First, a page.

Once upon a time, long before becoming a career coach in San Diego, I had the perfect job. In this blog post, I talk about that job and the research on extreme job satisfaction/dissatisfaction.
It was a summer job while I was in college, and if there was a more perfect job, I couldn’t tell you what it would be, even now having seen lots of jobs as a career coach.
At the beginning of summer, I would get flown from Maine to the British Virgin Islands at my employer’s expense.
Once I got there, I lived onboard a beautiful 50 foot sailboat and took groups of 10 teenagers at a time around the islands, teaching them to sail, navigate, etc.
It was a sailing summer camp for highly privileged kids, who’s parents basically paid us to teach them to sail as they toured the Caribbean (rough life!).
It worked for me. In addition to seeing the BVI, I also went to the Leeward Islands: places like St. Martin, St. Barths, Nevis, St. Kitts and other places the rich and famous frequent. (It’s even nicer than San Diego!)
I had no expenses, all my food was paid for, and when I left at the end of the summer, I got a check.
Let me think about this from a career coach’s perspective:
Autonomy: Check – I got to run my boat more or less the way I wanted
Purpose: Check – I got to teach something I loved doing to other people and help them gain skills and self-confidence in the process.
Mastery: Check – I got to use my deep sailing skills to benefit others
Compensation: Check – I didn’t get paid all that well, but I had no expenses and walked away with a check at the end of the summer.
Other benefits: Check – I got to see the Caribbean, SCUBA dive at some amazing sites, and staff meetings included an afternoon beer in the cockpit of a beautiful sailboat with several other captains.
So, was I happy? Yes. But I still had a few complaints: We lived with the campers, so we were on 24/7 and only got 2-3 days off in an entire summer, which meant we had no downtime. There was unpleasant boat maintenance to be done from time to time. –And while most of the kids were fantastic, every now and then you did have to deal with an eye-rolling teenager.
Usually, at the end of a summer, I was ready to get back to college.
[Writing that now, after having worked my way up from frontline corporate roles to executive positions, it is almost hard to believe that my perfect job in the Caribbean seemed like anything but a vacation.]
This brings me to my point: No job, even sailing around the Caribbean, is a perfect job. You can hire a career coach to help you find your career direction, but the perfect job just isn’t out there.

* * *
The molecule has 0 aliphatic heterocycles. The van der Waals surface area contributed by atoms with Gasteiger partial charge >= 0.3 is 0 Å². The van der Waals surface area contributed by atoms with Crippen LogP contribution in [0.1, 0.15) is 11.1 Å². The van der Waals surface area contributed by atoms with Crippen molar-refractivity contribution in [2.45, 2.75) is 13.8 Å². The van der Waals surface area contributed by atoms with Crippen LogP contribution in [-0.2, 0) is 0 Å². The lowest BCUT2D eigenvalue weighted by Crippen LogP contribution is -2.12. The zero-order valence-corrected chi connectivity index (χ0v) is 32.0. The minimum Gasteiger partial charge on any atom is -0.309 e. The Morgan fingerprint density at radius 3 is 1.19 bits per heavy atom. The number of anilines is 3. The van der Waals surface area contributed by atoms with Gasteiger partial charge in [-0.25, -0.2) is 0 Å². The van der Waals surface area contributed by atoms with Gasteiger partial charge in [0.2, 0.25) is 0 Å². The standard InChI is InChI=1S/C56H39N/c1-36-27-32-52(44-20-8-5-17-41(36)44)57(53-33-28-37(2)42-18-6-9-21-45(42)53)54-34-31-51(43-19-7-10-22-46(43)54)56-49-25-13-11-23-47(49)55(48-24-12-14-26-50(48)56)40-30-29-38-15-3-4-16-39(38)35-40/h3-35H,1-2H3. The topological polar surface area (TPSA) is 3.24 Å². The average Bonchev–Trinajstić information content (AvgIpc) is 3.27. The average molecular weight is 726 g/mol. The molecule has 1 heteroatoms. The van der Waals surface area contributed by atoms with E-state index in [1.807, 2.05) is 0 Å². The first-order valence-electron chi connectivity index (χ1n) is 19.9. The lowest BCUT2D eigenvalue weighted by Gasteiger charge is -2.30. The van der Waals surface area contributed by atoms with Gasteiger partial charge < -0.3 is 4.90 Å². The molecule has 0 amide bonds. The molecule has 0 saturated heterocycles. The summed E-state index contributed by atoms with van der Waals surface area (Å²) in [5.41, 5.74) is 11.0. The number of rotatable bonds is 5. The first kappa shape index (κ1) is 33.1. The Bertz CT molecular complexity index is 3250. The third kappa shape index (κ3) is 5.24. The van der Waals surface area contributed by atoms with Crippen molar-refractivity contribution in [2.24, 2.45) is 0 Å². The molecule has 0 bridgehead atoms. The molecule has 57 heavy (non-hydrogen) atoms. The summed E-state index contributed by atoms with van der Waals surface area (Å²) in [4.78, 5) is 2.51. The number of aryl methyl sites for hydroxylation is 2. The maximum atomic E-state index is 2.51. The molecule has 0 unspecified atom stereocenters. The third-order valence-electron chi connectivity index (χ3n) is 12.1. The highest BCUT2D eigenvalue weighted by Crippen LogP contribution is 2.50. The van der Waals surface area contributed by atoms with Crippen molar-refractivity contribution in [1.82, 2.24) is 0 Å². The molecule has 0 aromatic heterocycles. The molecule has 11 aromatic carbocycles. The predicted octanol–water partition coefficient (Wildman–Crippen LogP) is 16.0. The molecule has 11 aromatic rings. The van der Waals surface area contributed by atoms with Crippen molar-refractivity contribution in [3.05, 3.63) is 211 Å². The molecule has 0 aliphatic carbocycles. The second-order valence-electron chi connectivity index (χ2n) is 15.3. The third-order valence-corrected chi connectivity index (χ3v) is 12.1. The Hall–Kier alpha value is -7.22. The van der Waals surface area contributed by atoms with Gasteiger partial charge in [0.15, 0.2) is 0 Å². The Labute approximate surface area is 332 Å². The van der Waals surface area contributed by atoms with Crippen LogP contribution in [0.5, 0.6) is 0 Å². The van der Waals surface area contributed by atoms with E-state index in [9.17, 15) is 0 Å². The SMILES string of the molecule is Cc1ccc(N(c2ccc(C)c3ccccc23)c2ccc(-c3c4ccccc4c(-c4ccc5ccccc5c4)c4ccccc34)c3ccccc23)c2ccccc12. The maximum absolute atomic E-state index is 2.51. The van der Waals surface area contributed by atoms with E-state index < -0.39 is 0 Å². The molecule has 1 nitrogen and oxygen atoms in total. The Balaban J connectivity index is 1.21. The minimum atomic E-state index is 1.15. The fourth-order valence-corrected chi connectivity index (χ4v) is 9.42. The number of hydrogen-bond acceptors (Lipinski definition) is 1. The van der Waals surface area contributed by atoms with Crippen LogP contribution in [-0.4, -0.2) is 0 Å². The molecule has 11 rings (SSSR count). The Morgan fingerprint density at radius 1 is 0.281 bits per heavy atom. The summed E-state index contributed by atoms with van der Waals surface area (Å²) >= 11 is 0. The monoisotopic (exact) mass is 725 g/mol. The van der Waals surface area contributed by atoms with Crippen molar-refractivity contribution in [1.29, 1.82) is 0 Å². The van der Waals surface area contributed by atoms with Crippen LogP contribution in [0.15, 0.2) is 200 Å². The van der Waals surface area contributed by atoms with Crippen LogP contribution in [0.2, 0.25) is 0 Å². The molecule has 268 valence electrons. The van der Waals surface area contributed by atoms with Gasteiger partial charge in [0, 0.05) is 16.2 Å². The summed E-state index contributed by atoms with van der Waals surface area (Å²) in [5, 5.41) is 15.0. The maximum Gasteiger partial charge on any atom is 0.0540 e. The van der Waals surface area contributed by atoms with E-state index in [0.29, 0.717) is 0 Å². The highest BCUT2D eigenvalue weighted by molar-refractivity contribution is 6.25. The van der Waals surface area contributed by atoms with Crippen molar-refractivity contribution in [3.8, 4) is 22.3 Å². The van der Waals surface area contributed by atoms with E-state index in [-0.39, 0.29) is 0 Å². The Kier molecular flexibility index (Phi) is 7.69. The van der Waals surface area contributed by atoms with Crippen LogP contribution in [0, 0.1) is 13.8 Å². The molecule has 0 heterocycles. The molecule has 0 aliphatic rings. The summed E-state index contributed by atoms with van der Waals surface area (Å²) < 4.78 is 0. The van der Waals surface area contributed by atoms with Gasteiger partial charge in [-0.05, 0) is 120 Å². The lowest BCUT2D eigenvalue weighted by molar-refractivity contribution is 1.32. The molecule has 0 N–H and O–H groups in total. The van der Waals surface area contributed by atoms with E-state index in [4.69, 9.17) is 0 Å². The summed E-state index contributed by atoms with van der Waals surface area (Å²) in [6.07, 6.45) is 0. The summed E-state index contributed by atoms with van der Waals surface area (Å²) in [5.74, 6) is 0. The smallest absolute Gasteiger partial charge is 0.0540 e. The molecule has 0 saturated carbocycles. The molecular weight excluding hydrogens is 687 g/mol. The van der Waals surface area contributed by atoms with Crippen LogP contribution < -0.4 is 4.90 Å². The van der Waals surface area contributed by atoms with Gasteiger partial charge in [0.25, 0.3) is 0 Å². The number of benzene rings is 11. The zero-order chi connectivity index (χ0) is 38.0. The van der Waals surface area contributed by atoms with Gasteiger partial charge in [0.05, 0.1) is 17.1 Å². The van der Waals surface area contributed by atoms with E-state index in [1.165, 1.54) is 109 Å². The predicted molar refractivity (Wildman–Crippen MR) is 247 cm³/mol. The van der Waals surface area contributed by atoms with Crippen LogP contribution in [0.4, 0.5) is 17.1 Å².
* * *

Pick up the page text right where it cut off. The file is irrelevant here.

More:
One of my favorite studies was done by Frederick Herzberg and outlined in the article “One More Time, How Do We Motivate Employees” in the Harvard Business Review.
Herzberg and his colleagues looked across industries and roles to determine what characteristics of a job lead to satisfaction and dissatisfaction.
Here are the criteria that lead to career satisfaction (in order of importance):
And here are the items that lead to career dissatisfaction (in order of importance):
Company policy and administration*
Relationship with supervisor
Relationship with peers
Relationship with subordinates
*Note that Company policy and administration leads to dissatisfaction much more than the other factors.
If you look at this list of items, you can see that the odds of a company or entrepreneurial endeavor doing all of these things really well just aren’t that high.
My amazing, perfect Caribbean sailing job, for example, didn’t offer a ton in the way of achievement or advancement opportunity, though it did offer some.
However, from a growth perspective, I will say that it was absolutely transformational in terms of developing my skills as a leader.
And of course, among the dissatisfying elements of my perfect job were the fact that I didn’t have time for a personal life at all, as I was literally with my students 24/7, and the fact that we didn’t have more than 3 days off in 3 months (company policy).
In other words, if you are thinking of hiring a career coach to find you that perfect job, you are embarking on a mission with a destination that doesn’t exist.
A career coach can help you identify the right position for this point in your career, yet even sailing around the Caribbean isn’t perfect.
Instead, you need to focus your career search on opportunities that offer achievement, recognition, intrinsically motivating work and responsibility.
In reality, most jobs have some parts we really enjoy and some parts we can do without. The art is finding a non-perfect job that you enjoy, in which you can do something that makes a difference in the world while helping you grow.